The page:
In a recently published paper (Fehér et al. 2017) we have reported on the successful reintroduction of a rare and endangered species, the Black Nerite, Theodoxus prevostianus (C. Pfeiffer, 1828).

This is a freshwater neritid species , occurring in hypothermal springs in the Pannonian biogeographical region. Once 15–20 populations were known , but their majority have become extinct in the past 50 years. Now, only four native populations remained: two in Austria (Bad Vöslau and Bad Fischau), one in Slovenia (Bušeča vas) and one in Hungary (Kács). The species is listed by the Annex IV of the European Habitat Directive and assessed as endangered (EN), according to IUCN categories (IUCN 2010).

A reintroduction programme was launched in 2010 in order to re-establish the Black Nerite in the Vízfő Spring (Sály, northeastern Hungary) where the once native population became extinct in the 1970s. This spring was captured then and its outflow was completely dried out causing the extinction of the original native population. As the habitat seemed suitable to host a Black Nerite populations again, 400 adult secimens were translocated in two rounds between 2010 and 2012.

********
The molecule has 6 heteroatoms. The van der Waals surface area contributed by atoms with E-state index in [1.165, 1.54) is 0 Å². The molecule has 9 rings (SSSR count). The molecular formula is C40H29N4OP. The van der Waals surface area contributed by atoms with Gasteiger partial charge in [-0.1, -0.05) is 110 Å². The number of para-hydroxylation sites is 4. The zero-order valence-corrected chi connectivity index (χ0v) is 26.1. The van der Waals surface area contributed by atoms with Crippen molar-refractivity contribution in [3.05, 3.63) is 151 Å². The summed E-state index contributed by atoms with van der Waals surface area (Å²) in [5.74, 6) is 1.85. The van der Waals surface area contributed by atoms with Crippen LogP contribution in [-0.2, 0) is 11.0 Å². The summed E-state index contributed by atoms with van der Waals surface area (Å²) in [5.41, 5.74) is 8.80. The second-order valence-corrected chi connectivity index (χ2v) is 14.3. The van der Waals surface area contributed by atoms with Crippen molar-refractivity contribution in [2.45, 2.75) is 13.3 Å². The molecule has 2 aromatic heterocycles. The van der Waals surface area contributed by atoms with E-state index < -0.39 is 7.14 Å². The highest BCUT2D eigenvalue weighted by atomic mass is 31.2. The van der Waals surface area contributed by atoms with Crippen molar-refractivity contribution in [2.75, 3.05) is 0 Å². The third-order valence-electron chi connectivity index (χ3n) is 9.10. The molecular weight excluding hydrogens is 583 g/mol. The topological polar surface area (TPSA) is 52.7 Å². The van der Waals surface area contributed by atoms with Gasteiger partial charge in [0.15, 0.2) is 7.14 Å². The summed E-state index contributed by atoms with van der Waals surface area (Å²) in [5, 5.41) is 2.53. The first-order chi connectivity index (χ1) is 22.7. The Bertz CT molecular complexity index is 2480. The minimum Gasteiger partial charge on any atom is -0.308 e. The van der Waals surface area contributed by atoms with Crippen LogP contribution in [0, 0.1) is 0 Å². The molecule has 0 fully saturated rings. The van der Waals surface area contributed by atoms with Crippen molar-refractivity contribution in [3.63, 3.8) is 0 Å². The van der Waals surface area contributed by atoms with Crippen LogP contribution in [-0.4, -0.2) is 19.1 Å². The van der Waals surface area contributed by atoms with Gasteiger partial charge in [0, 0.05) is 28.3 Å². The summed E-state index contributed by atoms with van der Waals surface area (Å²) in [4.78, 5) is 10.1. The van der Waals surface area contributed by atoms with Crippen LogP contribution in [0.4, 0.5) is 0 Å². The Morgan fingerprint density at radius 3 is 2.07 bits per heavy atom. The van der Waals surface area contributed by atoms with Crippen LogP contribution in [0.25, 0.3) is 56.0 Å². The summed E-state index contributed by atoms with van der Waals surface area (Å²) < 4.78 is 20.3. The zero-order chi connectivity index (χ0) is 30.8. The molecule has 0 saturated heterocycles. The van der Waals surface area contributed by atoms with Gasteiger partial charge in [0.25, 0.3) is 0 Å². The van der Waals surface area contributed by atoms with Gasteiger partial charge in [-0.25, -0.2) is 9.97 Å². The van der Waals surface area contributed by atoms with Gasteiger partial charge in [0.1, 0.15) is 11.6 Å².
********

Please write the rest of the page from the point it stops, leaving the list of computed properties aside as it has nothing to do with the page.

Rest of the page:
The most noteworthy finding of our program was the long latency of the reintroduced population. At least two years have passed after the second round of translocations and the density of the establishing population still remained below the detection threshold. It seems that the Black Nerite is capable of establishing viable populations under suitable conditions, and thus, its reintroduction (or translocation) to further suitable sites could be the key to the effective protection of this rare and endangered species.



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